“What I realized as you said that you loved me, was how strange it felt. It felt so strange, because it never happens. It was as if you were saying and doing something that I had wanted for such a long time, but it felt unreal, foreign. I didn’t have any memories of you exhibiting this sort of unbridled caring for me. And at that moment I became very sad.”

And at that moment, as I was writing the note to my wife, I began to cry. It was a little embarrassing, but there were only a couple of folks still in the office and I was in my bosses office. The feelings that washed over me were deep and painful. When did my wife quit expressing her love for me? I couldn’t remember the last time she looked at me and said, “I love you.” And I said it all the time. I held her, caressed her, and told her ALL THE TIME that I loved her. Why did this one reflection back of this feeling hit me so painfully hard?

She was no longer sharing what she was so mad about, but it was coming out sideways, in random bursts of anger frustration.

It was because in our struggles she became more and more distant, isolated. And I began to reach out more. And as the imbalance went on we fell into these roles. I was the lover she was the pragmatic one who had to focus on bills, chores, kid discipline. Except it wasn’t true. It was true that she had begun to pour her energy and joy into the kids and not into our relationship. And it was true that she had become hyper-vigilant about chores, homework, bills, etc. But it wasn’t the stereotypical absent husband that was the issue, it was her withdrawal from the rest of the marriage that she was covering up with her over-active one-adult-in-the-relationship parenting.

It was a false projection. I was standing tall and present with her on all issues. But as she continued to withdraw from my touch and loving words she began to get more angry with me about my transgressions. “How come you never ask to pay bills together?” she would shout. “Um, because we do it at the same time every week, and I didn’t think it was necessary.”

I’m sure that many husbands use this type of imbalance to blame their wives for the loss of passion. I was not doing this in any way. I was standing beside her, agreeing to all of her requests, and doing my best as a dad with a full-time and highly demanding job that was paying for all of our housing and insurance and food. I was doing all that I could as a husband. And I was lacking the partner who had any warmth or affection for me. I think, somehow, I had become the provider but lost the lover part of my role.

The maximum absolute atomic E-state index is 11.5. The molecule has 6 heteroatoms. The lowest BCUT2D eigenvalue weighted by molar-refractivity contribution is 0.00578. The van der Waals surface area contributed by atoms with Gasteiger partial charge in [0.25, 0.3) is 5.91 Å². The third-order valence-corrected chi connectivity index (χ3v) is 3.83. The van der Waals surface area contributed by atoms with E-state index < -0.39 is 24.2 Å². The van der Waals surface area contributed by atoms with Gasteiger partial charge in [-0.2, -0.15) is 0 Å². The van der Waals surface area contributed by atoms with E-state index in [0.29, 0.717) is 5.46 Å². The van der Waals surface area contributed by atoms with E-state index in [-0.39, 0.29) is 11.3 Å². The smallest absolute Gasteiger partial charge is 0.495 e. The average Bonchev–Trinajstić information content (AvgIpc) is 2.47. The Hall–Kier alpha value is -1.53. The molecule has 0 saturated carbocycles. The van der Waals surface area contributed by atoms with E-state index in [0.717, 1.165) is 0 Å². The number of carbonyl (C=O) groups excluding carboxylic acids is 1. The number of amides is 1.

And I’m not sure how anger brews over months and turns into years of anger. But that’s also what it felt like. As our intimacy became monthly, or less, our intimate connection outside the bedroom also suffered. She was no longer sharing what she was so mad about, but it was coming out sideways, in random bursts of anger frustration. The pat on the head moment was so alien also because almost all the conversations I had gotten from her were about what I wasn’t doing or how I had disappointed her yet again.

And I did disappoint her. There is no doubt about that. But I was also doing the best I could to maintain the heavy work schedule, do 50% of the parenting as she was asking, and provide the loving environment for our entire family. I was an overachiever and I was doing my best to keep everything afloat. But there was a poison that I couldn’t ever get at.

It came out one afternoon as we were driving to our couple’s therapy appointment together.

“I’m so sick of this therapy. I don’t feel like it’s getting us anywhere.”

I was stunned. It was the only thing I felt was keeping us hopeful. But she was no longer hopeful. She was cynical. She was already in the process of exiting the relationship. Even as we were going to therapy, we were not getting any closer together. A sad realization.

Could I have loved my wife for the rest of our lives. Certainly. But I wasn’t given that opportunity. A huge loss for both of us.

Always Love,

John McElhenney